10. How do I get my workers to wear their safety glasses?

  11. What is the relationship between the diopter of a bifocal lens and magnification?

  12. Does OSHA approve safety glasses?

  13. How are safety glasses tested, and to what standards?

  14. How common are eye injuries?

How strong are today's safety glass lenses?

Most safety glass lenses are today made from Polycarbonate, and this is a very tough material. The impact resistance of a Polycarbonate lens is approximately ten times higher that of a safety glass lens made from hardened glass. Both these lens types (has the potential to) meet the requirements of the Eye and Face Protection Standard, ANSI Z87. If you want to see an example of how tough a Polycarbonate lens is, click on this link: High impact, high velocity safety glasses.

What is a ballistic Vo rated safety glass?

Ballistic Vo rated is a test performed on a safety glass model to US Military standard MIL PRF-31013, clause 3.5.1.1, where the ballistic resistance of the spectacles shall be such that they will pass a Vo impact resistance test using a 0.15 caliber, 5.8 grain, T37 shaped projectile at a velocity of 640 to 660 feet per second. Note - this impact velocity requirement is 4 times the ANSI Z87 standard requirement of 150 feet per second. Click here for more information about ballistic Vo rating.

My safety glasses scratch easily. Do you have a solution?

Polycarbonate gains its strength from being flexible instead of rigid. Because of this Polycarbonate lenses are prone to scratching, and are therefore usually protected by a hard coating. Even with a hard coating Polycarbonate has to be handled carefully, and should cleaned with soap and water and dried with paper tissue. If your work environment is dusty and abrasive, you may want to consider safety glasses with hardened glass lenses, since they offer better scratch resistance than Polycarbonate lenses. Safety glasses with glass lenses are usually more expensive, and are not available in contemporary fashion styles. Elvex does not offer safety glasses with hardened glass lenses.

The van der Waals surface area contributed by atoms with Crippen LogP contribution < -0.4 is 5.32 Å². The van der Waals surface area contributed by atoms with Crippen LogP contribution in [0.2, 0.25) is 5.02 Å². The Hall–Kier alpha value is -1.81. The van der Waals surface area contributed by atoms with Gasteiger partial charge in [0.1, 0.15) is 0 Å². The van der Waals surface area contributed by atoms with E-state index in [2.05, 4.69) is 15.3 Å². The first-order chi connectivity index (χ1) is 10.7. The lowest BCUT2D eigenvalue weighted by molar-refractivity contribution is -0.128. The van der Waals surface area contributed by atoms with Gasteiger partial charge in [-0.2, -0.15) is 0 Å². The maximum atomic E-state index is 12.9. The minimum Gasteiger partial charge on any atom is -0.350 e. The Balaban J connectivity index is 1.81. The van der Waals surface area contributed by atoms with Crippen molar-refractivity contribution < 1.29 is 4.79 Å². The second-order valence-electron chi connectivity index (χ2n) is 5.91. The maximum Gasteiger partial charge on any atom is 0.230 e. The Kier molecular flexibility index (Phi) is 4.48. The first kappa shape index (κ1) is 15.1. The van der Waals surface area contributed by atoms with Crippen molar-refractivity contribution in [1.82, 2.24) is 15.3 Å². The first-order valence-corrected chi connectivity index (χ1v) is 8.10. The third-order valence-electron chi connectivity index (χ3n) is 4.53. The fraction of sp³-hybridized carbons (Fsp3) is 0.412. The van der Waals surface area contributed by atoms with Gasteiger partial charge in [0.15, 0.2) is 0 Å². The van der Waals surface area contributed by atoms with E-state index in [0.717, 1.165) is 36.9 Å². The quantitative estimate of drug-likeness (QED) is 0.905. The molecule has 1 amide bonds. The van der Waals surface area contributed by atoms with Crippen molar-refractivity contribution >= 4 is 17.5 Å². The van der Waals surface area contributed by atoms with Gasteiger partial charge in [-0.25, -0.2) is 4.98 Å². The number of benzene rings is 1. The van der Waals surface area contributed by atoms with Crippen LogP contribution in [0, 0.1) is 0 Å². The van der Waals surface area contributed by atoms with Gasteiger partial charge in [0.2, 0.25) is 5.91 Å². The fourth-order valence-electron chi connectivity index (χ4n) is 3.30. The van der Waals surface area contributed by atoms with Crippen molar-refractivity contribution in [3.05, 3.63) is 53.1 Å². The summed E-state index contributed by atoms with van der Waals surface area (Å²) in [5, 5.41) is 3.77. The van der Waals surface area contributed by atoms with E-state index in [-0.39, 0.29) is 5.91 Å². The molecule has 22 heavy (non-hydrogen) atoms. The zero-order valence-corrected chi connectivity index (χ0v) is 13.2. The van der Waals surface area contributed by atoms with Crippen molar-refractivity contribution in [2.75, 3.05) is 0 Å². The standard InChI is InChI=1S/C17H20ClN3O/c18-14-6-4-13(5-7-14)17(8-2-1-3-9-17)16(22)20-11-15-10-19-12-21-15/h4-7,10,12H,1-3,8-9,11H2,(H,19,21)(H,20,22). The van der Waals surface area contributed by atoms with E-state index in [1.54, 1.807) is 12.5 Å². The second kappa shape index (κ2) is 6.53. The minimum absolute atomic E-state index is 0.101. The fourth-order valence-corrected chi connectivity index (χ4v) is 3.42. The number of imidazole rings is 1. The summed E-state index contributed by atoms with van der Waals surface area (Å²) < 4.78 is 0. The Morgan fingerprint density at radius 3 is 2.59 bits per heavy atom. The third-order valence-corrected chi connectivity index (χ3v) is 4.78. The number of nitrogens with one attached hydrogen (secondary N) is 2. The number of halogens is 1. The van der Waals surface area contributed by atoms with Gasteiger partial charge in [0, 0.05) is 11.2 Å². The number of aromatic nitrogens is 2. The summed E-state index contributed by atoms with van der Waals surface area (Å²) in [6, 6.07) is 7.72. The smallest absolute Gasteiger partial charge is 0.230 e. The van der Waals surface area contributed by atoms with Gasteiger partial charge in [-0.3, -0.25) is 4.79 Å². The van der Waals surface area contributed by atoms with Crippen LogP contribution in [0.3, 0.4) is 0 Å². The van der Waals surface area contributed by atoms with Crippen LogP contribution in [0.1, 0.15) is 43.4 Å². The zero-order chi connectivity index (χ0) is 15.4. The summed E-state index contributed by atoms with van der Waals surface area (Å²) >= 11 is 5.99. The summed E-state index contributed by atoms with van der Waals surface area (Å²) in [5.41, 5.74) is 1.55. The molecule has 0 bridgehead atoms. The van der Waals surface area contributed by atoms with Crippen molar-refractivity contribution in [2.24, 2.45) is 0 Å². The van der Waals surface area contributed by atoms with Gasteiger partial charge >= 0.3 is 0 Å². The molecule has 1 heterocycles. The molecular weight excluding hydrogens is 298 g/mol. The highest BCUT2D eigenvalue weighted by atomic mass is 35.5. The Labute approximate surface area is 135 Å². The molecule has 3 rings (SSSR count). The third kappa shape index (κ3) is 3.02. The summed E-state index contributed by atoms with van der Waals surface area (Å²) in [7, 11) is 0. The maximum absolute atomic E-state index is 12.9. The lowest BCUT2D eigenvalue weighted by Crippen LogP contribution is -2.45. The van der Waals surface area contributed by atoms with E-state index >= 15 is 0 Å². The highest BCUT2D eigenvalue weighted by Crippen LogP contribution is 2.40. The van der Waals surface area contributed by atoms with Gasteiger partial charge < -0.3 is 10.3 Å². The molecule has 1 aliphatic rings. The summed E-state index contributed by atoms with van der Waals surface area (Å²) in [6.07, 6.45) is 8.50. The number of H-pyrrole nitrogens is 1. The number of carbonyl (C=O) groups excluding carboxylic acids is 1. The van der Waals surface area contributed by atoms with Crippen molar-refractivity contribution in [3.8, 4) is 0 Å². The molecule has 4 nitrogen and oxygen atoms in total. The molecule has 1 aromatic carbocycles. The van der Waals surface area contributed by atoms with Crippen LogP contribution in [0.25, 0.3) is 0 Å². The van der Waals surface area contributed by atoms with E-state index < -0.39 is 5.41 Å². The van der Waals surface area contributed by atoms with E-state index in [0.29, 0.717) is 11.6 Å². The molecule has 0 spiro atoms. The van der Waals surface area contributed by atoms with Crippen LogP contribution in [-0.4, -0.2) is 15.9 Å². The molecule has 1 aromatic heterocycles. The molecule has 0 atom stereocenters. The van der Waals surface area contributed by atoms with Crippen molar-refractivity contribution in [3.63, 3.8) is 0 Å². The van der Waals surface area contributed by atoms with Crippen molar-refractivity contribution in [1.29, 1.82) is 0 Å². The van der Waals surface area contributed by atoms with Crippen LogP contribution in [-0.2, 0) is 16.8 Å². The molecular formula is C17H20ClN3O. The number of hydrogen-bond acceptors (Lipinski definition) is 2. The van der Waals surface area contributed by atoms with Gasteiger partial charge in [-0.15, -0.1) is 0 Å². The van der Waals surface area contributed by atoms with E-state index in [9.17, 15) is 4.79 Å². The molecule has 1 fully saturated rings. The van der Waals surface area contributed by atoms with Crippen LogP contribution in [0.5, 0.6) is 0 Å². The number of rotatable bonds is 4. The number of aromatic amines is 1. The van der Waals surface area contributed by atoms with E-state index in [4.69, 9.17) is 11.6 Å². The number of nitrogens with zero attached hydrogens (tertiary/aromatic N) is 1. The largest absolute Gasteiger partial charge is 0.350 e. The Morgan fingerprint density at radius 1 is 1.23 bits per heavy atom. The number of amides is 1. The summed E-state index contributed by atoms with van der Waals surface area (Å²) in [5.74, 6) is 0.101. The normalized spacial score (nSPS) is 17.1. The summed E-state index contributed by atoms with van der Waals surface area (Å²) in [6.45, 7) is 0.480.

Do you offer safety glasses with anti-fog lenses?

Yes, Elvex offers different solutions to avoid fogging of safety glasses. Certain designs that provide a space between the face and the lens allow for air circulation and help minimize fogging problems. Examples: UniWraps, SG-20, Challenger, SG-25, Summit II, SG-29, Orbit, SG-36

We also offer several models with anti-fog coated lenses. The product number includes an AF designation after the regular product number. Examples: TNT (SG-13C-AF), Xenon, SG-14, Trix (SG-17C-AF), UniWraps (SG-20C-AF), Summit II (SG-29C-AF).

Click this link to go to our main safety glass page: Elvex main Safety Glass page.

Do you have smaller sizes of safety glasses for women and children?

Yes, we offer a couple of styles that are smaller or have a more aggressively curved lens. Elvex TTS, SG-15-small fit small featured adults as well as many children. There are several other models that fit female faces and small featured adults in general. Click on the link below for a summary.